Looking ahead: In 2023, we expect this industry to continue targeting people wherever they are on the internet. Because surveillance-for-hire services cast their net so wide, no single company can tackle this alone. We strongly believe that we need a concerted regulatory response by democratic governments, as well as continued action by industry and focus from civil society. To help inform our collective defenses, we’ve published a set of recommendations for a broad whole-of-society response.
We know that account security is top-of-mind for many people, so we’re sharing an update on the actions we’re taking to protect people’s accounts:
Top compromise drivers: Our research shows that people are twice as likely to recover their Facebook account if their contact points — like the email address or phone number they have in their settings — are up to date, so we can reach them when they need help. However, people lose access to email addresses or switch phone numbers — a challenge that is recognized across our industry. We’ve also seen threat actors target people’s contact points to gain broader access to other online accounts connected to their email. In fact, when looking at compromised Facebook accounts, we found that one in four began with a person’s contact point being taken over. To help prevent and mitigate this, we’ve rolled out new security features and support options this year. See our detailed recap.
Expanding user support: While our scaled account recovery tools aim at supporting the majority of account access issues, we know that there are groups of people that could benefit from additional, human-driven support. This year, we’ve carefully grown a small test of a live chat support feature on Facebook, and we’re beginning to see positive results. For example, during the month of October we offered our live chat support option to more than a million people in nine countries, and we’re planning to expand this test to more than 30 countries around the world.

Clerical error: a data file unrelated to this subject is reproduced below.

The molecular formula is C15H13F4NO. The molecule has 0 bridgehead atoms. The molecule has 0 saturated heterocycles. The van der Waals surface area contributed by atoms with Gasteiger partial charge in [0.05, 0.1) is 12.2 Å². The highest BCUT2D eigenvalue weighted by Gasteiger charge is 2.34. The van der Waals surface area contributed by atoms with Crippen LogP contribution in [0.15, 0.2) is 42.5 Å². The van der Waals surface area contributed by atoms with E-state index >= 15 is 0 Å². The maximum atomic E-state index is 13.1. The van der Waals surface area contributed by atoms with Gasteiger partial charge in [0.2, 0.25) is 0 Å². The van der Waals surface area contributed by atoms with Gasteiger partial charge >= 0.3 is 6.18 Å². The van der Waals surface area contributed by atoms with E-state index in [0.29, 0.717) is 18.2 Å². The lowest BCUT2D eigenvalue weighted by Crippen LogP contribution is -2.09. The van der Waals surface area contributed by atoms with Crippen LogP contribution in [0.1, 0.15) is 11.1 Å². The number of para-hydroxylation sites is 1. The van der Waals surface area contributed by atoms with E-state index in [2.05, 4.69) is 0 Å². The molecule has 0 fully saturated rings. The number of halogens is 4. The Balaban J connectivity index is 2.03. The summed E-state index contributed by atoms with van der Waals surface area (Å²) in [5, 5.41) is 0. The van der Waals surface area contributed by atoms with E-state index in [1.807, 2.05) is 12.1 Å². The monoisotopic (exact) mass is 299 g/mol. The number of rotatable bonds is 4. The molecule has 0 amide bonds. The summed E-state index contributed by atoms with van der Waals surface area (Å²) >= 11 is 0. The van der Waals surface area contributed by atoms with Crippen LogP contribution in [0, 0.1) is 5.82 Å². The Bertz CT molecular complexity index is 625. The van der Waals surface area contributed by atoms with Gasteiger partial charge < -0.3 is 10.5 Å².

Looking ahead: In 2023, expect us to double down to address these threats in three areas:
We’ll share our progress and learnings to help accelerate industry collaboration in this area.
Expanding our Bug Bounty program: Our Bug Bounty program continued to play an important role this year in enabling collaboration between our internal and external researchers to find and fix bugs across our apps. This year, we’ve rewarded about 750 bug bounty reports by the security research community, and we paid out more than $2 million in bounty awards — bringing our total to more than $16 million since 2011.
Finding and reporting security bugs: To help strengthen the security of the broader internet, our Red Team has found vulnerabilities and reported them to maintainers of open source libraries and industry peers, including Schneider Electric, Airspan and MITRE so they can patch them and protect their users.
Looking ahead: We’re making updates to our Bug Bounty program, which include finding new ways to work with external researchers to help secure our virtual reality and mixed reality metaverse technology. We’re also setting new payout guidelines with bounty amounts that range as high as $300K, making our program one of the highest-paying in the industry. See more details about our updates.